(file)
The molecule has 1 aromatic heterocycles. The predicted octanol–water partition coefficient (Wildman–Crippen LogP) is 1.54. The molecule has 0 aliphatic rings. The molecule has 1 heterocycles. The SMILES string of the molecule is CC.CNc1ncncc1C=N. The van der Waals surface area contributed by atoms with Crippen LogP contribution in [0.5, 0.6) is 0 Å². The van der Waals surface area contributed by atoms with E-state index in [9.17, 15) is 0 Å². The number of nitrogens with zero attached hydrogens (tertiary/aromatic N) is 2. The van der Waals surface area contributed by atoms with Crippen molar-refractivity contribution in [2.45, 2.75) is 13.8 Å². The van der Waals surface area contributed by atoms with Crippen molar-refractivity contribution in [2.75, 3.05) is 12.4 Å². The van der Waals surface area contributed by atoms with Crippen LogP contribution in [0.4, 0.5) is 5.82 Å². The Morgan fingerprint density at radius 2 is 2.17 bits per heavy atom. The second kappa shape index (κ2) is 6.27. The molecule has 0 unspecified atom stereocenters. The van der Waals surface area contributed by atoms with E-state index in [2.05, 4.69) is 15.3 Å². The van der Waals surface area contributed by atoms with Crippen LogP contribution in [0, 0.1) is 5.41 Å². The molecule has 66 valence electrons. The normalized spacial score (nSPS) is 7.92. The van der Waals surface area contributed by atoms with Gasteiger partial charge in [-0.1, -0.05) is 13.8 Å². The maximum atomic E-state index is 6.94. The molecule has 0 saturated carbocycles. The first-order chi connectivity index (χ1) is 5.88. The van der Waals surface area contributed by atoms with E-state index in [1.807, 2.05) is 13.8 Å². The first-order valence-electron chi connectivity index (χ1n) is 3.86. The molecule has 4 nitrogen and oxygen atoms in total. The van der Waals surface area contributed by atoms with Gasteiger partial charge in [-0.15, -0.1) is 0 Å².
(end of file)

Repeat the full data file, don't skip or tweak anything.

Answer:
The molecule has 1 aromatic heterocycles. The predicted octanol–water partition coefficient (Wildman–Crippen LogP) is 1.54. The molecule has 0 aliphatic rings. The molecule has 1 heterocycles. The SMILES string of the molecule is CC.CNc1ncncc1C=N. The van der Waals surface area contributed by atoms with Crippen LogP contribution in [0.5, 0.6) is 0 Å². The van der Waals surface area contributed by atoms with E-state index in [9.17, 15) is 0 Å². The number of nitrogens with zero attached hydrogens (tertiary/aromatic N) is 2. The van der Waals surface area contributed by atoms with Crippen molar-refractivity contribution in [2.45, 2.75) is 13.8 Å². The van der Waals surface area contributed by atoms with Crippen molar-refractivity contribution in [2.75, 3.05) is 12.4 Å². The van der Waals surface area contributed by atoms with Crippen LogP contribution in [0.4, 0.5) is 5.82 Å². The Morgan fingerprint density at radius 2 is 2.17 bits per heavy atom. The second kappa shape index (κ2) is 6.27. The molecule has 0 unspecified atom stereocenters. The van der Waals surface area contributed by atoms with E-state index in [2.05, 4.69) is 15.3 Å². The van der Waals surface area contributed by atoms with Crippen LogP contribution in [0, 0.1) is 5.41 Å². The molecule has 66 valence electrons. The normalized spacial score (nSPS) is 7.92. The van der Waals surface area contributed by atoms with Gasteiger partial charge in [-0.1, -0.05) is 13.8 Å². The maximum atomic E-state index is 6.94. The molecule has 0 saturated carbocycles. The first-order chi connectivity index (χ1) is 5.88. The van der Waals surface area contributed by atoms with E-state index in [1.807, 2.05) is 13.8 Å². The first-order valence-electron chi connectivity index (χ1n) is 3.86. The molecule has 4 nitrogen and oxygen atoms in total. The van der Waals surface area contributed by atoms with Gasteiger partial charge in [-0.15, -0.1) is 0 Å².